A white lie

I lied….sort of.

Chris did the Best Buddies ride up in Cape Cod- a 100 mile bike ride to fundraise for the organization that helps people with intellectual and developmental disabilities- people like Mabel or who Mabel would have been. And so Chris rode in memory of Mabel. Turns out it’s good training for him, as he’s doing a half iron man next weekend (who is this guy??).

Our plans were a bit interrupted. We originally planned to spend the night before at my parents house, which is 20 minutes from the race start, but Muppet decided to eat one of Chris’s inhalers the day before and had to spend a night at the vet for monitoring. So Chris got up at the crack of dawn (before dawn actually- at 330am) to make it up to Boston to check in and ride at 7am. I stayed behind to retrieve the silly, but stable puppy and drove to meet him at the finish line on Cape Cod. We spent that night at my parents’ house instead of the one before. As we walked the puppy outside that evening, we ran into a neighborhood couple. My parents live in a community of town houses along the water, with a nice walking path right outside their doorstep. Neighborhood people often walk along there and this couple was very friendly. The man introduced himself and was quite chatty, in a way that made me wish my dad was with us because I’m sure they would have gotten along quite well (my parents were in Florida at a family funeral- one I would have attended had I not been grounded by my midwives due to my late gestation and history of preterm birth).

After the appropriate petting and cooing at the puppy, he amiably commented on my protruding belly. “Congratulations, I see!”

“Thank you,” I smiled softly (can one smile softly? I think so). I’m still working on accepting congratulations gracefully.

“Is it your first?”

“No, my second.”

“Oh boy, you’ll have some sibling rivalry, then, huh?”

“Mmm hmm.” I lied.

“We have two daughters five years apart. They warned us the older one might regress. I thought, no way- not at five. But they were right!”

I smiled politely at his story trying not to betray my reeling mind and pounding heart. I was still thinking about the subtle accession I had made with my simple “Mmm hmm.” He thought my first child was alive and I didn’t correct him. It wasn’t an outright lie- but it felt like one. I couldn’t do it though, not with this man, who I would likely never see again. I don’t think I’ll ever deny Mabel’s existence, but for the first time I denied her death. This protruding belly is an announcement to the world, something that people happily comment freely on, a public billboard inviting strangers to ask usually harmless, friendly questions.

I know this is a common conundrum among us. I’ve read so many of your posts in how you respond and yet I’m still caught off guard at my own response this time.

So tell me again, how do you respond to strangers?

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I need to stop talking about the furnance

I made small talk as she ran the credit card.

“Weather’s turned cold, huh!” she said.

“Yeah, and our furnace is broken, so we’ve been without heat for the past few days.” I replied, trying to be friendly.

“Oh no! That’s awful.”

“Yeah, We’re surviving. We have space heaters. It’s the no hot water that’s tough.”

“Oh, no. Do you have kids?”

Ugh.

“None living,” I said quietly, the upbeat tone of companionship gone from my voice, and quickly changed the subject.

 

“Brr, it’s cold in here!” the phlebotomist apologized.

“It’s ok, it feels good! We’ve been without heat for five days!” again making small talk as she busied herself with getting the vials ready.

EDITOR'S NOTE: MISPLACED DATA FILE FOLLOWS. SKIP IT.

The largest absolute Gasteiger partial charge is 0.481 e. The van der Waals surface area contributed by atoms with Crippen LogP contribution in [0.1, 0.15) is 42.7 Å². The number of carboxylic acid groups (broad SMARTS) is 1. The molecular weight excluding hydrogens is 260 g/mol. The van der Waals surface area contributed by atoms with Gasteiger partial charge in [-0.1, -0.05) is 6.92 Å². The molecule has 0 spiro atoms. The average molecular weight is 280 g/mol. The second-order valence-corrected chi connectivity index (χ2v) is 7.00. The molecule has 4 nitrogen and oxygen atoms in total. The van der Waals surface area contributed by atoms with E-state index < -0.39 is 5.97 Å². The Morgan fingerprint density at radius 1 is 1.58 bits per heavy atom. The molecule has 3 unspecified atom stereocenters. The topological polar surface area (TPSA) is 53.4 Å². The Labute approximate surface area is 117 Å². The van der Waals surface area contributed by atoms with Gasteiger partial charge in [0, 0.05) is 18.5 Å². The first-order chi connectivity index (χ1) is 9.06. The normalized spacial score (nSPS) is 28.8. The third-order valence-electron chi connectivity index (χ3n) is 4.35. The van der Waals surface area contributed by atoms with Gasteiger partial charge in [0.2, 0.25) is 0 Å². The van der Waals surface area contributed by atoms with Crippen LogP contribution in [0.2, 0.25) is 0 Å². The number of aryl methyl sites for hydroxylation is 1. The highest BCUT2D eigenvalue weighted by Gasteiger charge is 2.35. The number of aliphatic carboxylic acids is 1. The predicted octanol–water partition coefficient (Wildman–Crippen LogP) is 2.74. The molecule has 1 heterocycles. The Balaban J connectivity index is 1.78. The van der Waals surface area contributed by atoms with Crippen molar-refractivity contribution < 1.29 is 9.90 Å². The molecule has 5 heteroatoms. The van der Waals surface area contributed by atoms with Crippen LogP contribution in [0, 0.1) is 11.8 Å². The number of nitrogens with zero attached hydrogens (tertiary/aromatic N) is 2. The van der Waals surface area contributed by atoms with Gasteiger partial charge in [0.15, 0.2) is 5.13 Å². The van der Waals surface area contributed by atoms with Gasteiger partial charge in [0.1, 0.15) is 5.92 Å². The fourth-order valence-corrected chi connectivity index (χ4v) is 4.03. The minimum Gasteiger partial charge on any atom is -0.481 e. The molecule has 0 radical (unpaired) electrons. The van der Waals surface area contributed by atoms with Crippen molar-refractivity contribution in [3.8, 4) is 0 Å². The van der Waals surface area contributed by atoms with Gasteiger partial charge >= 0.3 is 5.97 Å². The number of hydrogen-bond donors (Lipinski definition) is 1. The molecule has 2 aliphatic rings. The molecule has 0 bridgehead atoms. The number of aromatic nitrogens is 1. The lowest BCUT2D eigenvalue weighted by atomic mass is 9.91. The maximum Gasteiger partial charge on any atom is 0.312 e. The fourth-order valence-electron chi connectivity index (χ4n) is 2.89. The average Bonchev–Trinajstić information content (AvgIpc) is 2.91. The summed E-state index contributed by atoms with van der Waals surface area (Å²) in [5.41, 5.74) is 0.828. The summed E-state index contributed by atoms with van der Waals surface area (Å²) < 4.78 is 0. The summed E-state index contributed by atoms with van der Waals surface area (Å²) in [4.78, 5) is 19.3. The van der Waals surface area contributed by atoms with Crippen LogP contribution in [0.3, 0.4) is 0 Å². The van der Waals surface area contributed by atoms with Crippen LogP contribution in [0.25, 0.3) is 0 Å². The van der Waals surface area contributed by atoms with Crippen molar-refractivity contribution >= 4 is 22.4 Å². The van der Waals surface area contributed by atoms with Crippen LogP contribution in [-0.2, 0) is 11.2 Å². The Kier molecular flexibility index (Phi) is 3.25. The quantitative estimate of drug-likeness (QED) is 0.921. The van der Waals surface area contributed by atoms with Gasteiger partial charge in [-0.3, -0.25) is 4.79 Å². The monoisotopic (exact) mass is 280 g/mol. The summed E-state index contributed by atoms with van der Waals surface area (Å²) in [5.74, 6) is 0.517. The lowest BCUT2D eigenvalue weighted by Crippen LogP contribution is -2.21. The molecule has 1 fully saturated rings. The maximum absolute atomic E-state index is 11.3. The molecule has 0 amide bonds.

“Oh no! Do you have kids?”

“None living,” I replied, with that now familiar quietness in my voice, knowing that the conversation was about to die.

 

So much for small talk.

 

I can’t seem to simply just say no. These are the kind of people I should say no to- the ones I wont see again, who don’t need to know about the beautiful baby I brought into the world and said good bye to a few hours later. I should save her story for people who will respond well. But I just can’t. I know we all struggle when asked this question, and I’ve loved reading how people respond. I’ve really respected those who respond “no” or don’t count their one less baby when talking with strangers and sharing their story with closer people. It seems like the right thing to do, though apparently I just can’t- or at least not yet. Perhaps if I had kids, it would be easier to answer. “Do you have kids?” yes, and maybe the follow up of how many would not come. But being a childless mother- there is no simple answer to “do you have kids?” and my conversations over the past couple days have shown me just how pervasive the question is, even in conversations that have nothing to do with family!

 

Ugh.

Day 4: Now

Day 4: Now

Now…I hold puppies.  Before… I held babies.  Now, after my baby died.  Before, before my baby died.

My little pup is becoming my new world and a lifeline to the old world to which I belonged.  In The Before, I was very social and outgoing; I would talk to strangers easily.  In my Now, I’ve come a long way.  At first I was that pariah like lump sitting in the corner at social gatherings, ready to burst into tears at any minute.  Now I can socialize, being present in conversation, but I am far from the social butterfly I once was.  Muppet, however, is the socialite I once was.  Today, while at a cyclocross race, Muppet would walk up unabashedly to a group of people and stare up at them saying with her eyes “hi there! look at me!” So I was forced to interact with many more  people than I would have.  I practiced smiling and pleasantries with strangers, something I used to be good at.  Now… I hold puppies and am slowly re-entering the world I used to be so comfortable in.

#CaptureYourGrief

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Day 4: Now